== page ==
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Segregation 2015

   

By Sevgi Fernandez

As I look at the state of our country and the racial divide I can’t say I’m surprised. In fact, although formal segregation hasn’t been at play in many years, racism has never left and it plays out in our schools everyday.

With the majority of students in k-12 public schools being of color and the majority of the teachers in these schools being white, the racial biases the teachers hold are cause for great concern. Aside from parents, one could argue that teachers are the next most influential people in our children’s lives. They lay the foundation for how our young people view education and what they are capable of becoming in the future. They are pivotal in how far reaching our children’s dreams will be.  

Institutional racism is a pervasive machine that begins to work on a child’s sense of self worth the moment they begin school. It’s a machine that’s been well oiled and perfected over the years.  With knowledge comes power and one need only look at the history of racial oppression in this country to see why the white dominant society would want to create and perpetuate a system that makes getting a quality education equal to that of their own extremely difficult to attain for people of color.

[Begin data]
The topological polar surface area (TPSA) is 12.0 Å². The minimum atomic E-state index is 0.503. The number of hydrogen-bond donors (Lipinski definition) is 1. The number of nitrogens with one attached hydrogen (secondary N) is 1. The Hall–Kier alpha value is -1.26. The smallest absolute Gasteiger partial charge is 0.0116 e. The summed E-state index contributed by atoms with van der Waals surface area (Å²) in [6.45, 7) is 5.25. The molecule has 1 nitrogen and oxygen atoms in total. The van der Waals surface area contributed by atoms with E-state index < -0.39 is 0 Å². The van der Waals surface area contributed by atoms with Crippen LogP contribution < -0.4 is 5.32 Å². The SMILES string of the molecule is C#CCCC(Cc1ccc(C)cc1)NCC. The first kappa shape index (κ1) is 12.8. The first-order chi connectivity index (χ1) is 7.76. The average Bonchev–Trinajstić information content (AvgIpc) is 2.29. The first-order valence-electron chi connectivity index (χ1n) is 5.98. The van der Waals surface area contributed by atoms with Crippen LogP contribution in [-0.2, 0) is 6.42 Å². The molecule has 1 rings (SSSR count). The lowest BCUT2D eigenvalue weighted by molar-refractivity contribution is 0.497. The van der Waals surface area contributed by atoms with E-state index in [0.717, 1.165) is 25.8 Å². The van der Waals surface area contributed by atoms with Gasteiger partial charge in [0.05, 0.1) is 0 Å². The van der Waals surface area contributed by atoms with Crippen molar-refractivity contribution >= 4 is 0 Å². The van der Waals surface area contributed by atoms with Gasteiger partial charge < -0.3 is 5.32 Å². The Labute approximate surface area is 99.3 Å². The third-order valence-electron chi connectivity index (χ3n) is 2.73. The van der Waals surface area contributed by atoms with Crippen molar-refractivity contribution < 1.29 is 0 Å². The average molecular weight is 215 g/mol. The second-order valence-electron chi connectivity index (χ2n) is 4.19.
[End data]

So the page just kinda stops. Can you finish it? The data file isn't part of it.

“So while our education system is highly problematic—it is neither fair nor equal—it’s not broken. It does exactly what it was deliberately built to do.” C. Royal

If we look back at the history of education in the U.S., we can clearly see how the systematic approach to keep people of color uneducated began.

  
“Most White Southern slaveholders were adamantly opposed to the education of their slaves because they feared an educated slave population would threaten their authority.”H.A. Williams, 2005

Although many slaves and free Africans found ways to self teach and there were whites who aided them in their education, there was a significant amount of time in which there were few schools available to them.
In the 1600-1700’s there was a steady increase in schools and educational options for blacks yet by the early 1800’s leading up to the imancipation proclamation, many southern states outlawed the education of blacks both free and slaves. These laws had steep penalties for anyone caught aiding in the education of blacks as well.

In the interest of keeping this an article and not having it turn into a book, I’m go to skip around a bit. So let’s fast forward to 1954 and Brown vs The Board of Education. On May 17, the U.S. Supreme Court outlawed racial segregation in schools. Did that change things? Yes, absolutely. Unfortunately the statistics aren’t all one would have hoped.